Our local Walmart has completely recreated itself. Trust me, if I lived anywhere else, I wouldn't even SHOP at Walmart. But we live one hundred miles from anywhere in any direction and we have limited shopping options in our community. We have Walmart. Or .... Walmart. And then there's always ..... Walmart.
They've been painting, tiling, and dismantling departments for months. I was out of town for the first week in November and I came home to discover the final reshuffling had been done and the phoenix, what there is if it, had been reborn.
I hate it. Everyone hates it. Even the Walmart employees hate it. It takes triple the time to shop because no one knows where ANYTHING is. It's like shopping in a maze. If you ask an employee where the tea pots are or even, where the housewares department is, they stand there with a puzzled look on their face, scanning the difficult-to-see new signs hanging from the ceiling. I don't blame them. I can't figure it out either. They're doing the best that they can.
Although yesterday I reached the end of my patience. We asked an employee, a young man, standing in the hardware department (which took us two circles round the store to find in the first place) where the foam insulation for pipes was located. He turned around in a circle several times himself and then waved his arm vaguely in one direction, flinging it the other direction once just to cover himself in case he was wrong, and said "Over there somewhere." And then he started to walk away.
Using my most potent mom voice I calmly, icily intoned "Stop! That is not a helpful response. Go find me someone who knows where it is." He stopped. He picked up a nearby phone. He called for help. No one arrived. I assume the person asked to come to my aide is still wandering around hopelessing searching for the hardware department.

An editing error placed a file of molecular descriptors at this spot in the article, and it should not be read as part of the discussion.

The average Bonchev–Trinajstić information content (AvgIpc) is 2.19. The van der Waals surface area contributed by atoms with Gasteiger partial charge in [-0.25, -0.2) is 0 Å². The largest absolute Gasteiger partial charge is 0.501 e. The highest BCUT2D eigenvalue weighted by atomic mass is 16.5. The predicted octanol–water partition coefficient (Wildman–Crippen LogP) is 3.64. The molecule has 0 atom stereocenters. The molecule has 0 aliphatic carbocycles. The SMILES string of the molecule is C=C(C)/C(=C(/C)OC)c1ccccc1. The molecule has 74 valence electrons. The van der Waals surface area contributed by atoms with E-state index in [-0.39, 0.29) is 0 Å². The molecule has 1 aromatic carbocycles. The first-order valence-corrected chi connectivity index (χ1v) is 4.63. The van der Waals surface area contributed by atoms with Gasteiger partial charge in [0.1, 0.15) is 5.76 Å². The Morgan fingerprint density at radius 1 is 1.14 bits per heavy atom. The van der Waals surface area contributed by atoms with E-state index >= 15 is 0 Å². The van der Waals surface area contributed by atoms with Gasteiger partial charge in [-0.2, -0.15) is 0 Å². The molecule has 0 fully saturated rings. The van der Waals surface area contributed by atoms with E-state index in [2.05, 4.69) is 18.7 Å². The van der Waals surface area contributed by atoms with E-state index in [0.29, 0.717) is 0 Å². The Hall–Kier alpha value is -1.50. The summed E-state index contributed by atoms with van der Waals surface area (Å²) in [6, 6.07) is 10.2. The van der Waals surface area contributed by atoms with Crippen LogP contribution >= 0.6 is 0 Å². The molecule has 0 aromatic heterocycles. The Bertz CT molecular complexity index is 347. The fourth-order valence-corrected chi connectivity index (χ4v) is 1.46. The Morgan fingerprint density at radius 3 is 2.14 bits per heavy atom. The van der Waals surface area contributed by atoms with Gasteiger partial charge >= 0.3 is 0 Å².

There used to be a shoe department. Now the shoes are everywhere. There are women's shoes mixed in with women's clothing, children's shoes elsewhere near children's socks (which aren't, of course, near adult socks), men's shoes near... you get the idea here. Boots of any size are somewhere else again. Design by buckshot pattern.
There are wide new aisles. That's because they are now carrying about a third of the previous stock. Yes, there are more frozen food items and a lot more electronic items. But there's less of everything else. There used to be a office/school supply department. Now it's just one short aisle. There used to be a card dept., now..... y'know, I have yet to even see any cards. But most dramatically changed, they used to have a huge craft and fabric department. Now they have two tiny aisles. One short row of fabrics with another pile they've been forced to stack horizontally so you can't really handle it without the whole thing toppling down. Gone is... I'd guess 80% of everything.
In a town with no Michael's, no Joann's, not even a Ben Franklin or local quilt shop, this is a BIG THING. No, wait, we do have a dollar store, and you can sometimes find craft supplies there, but still. It's a big change.
Fortunately, I'm long past my stash gathering era, now embracing the downhill slide of stash BUSTING. But that doesn't mean I don't need supplies now and then. Stash busting means you choose to use what you already have in your supplies as the base for your creative projects, but that also implies that you are making things and will need to restock basics like glue, wire, dowels, pins, interfacing....
I know, think ahead. Restock when I'm traveling out of town. And of course, order online. Good ideas. But not very helpful for a spontaneous type like myself who decides to make something at ten o'clock the night before I need it done, or during a week of icy winter roads or maxed out schedules.
So..... uhm..... do I have a point here? No. I was just whining. Would you like a holiday cheese ball to go with it? I could go back to Walmart, spend a couple hours wandering about in search of the refrigerated section, and see if I could get you one?